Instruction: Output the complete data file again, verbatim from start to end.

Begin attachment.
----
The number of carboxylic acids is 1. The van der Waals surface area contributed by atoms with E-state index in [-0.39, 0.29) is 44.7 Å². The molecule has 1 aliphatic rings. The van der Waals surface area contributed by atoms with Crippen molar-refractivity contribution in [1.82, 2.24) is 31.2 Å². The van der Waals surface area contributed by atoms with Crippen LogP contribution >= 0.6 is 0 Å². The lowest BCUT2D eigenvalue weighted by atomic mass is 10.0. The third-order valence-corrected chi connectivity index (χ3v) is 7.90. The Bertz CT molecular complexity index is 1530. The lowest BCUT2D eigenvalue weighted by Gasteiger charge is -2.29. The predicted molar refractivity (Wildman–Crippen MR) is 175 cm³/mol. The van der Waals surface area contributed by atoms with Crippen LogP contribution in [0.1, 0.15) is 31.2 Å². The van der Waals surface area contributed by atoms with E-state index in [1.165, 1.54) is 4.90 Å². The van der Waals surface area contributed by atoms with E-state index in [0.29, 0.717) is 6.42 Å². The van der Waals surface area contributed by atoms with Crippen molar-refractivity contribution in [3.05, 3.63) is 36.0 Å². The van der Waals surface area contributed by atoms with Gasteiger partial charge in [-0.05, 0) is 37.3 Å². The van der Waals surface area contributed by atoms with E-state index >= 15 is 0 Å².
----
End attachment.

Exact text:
The number of carboxylic acids is 1. The van der Waals surface area contributed by atoms with E-state index in [-0.39, 0.29) is 44.7 Å². The molecule has 1 aliphatic rings. The van der Waals surface area contributed by atoms with Crippen molar-refractivity contribution in [1.82, 2.24) is 31.2 Å². The van der Waals surface area contributed by atoms with Crippen LogP contribution >= 0.6 is 0 Å². The lowest BCUT2D eigenvalue weighted by atomic mass is 10.0. The third-order valence-corrected chi connectivity index (χ3v) is 7.90. The Bertz CT molecular complexity index is 1530. The lowest BCUT2D eigenvalue weighted by Gasteiger charge is -2.29. The predicted molar refractivity (Wildman–Crippen MR) is 175 cm³/mol. The van der Waals surface area contributed by atoms with Crippen LogP contribution in [0.1, 0.15) is 31.2 Å². The van der Waals surface area contributed by atoms with E-state index in [1.165, 1.54) is 4.90 Å². The van der Waals surface area contributed by atoms with E-state index in [0.29, 0.717) is 6.42 Å². The van der Waals surface area contributed by atoms with Crippen molar-refractivity contribution in [3.05, 3.63) is 36.0 Å². The van der Waals surface area contributed by atoms with Gasteiger partial charge in [-0.05, 0) is 37.3 Å². The van der Waals surface area contributed by atoms with E-state index >= 15 is 0 Å².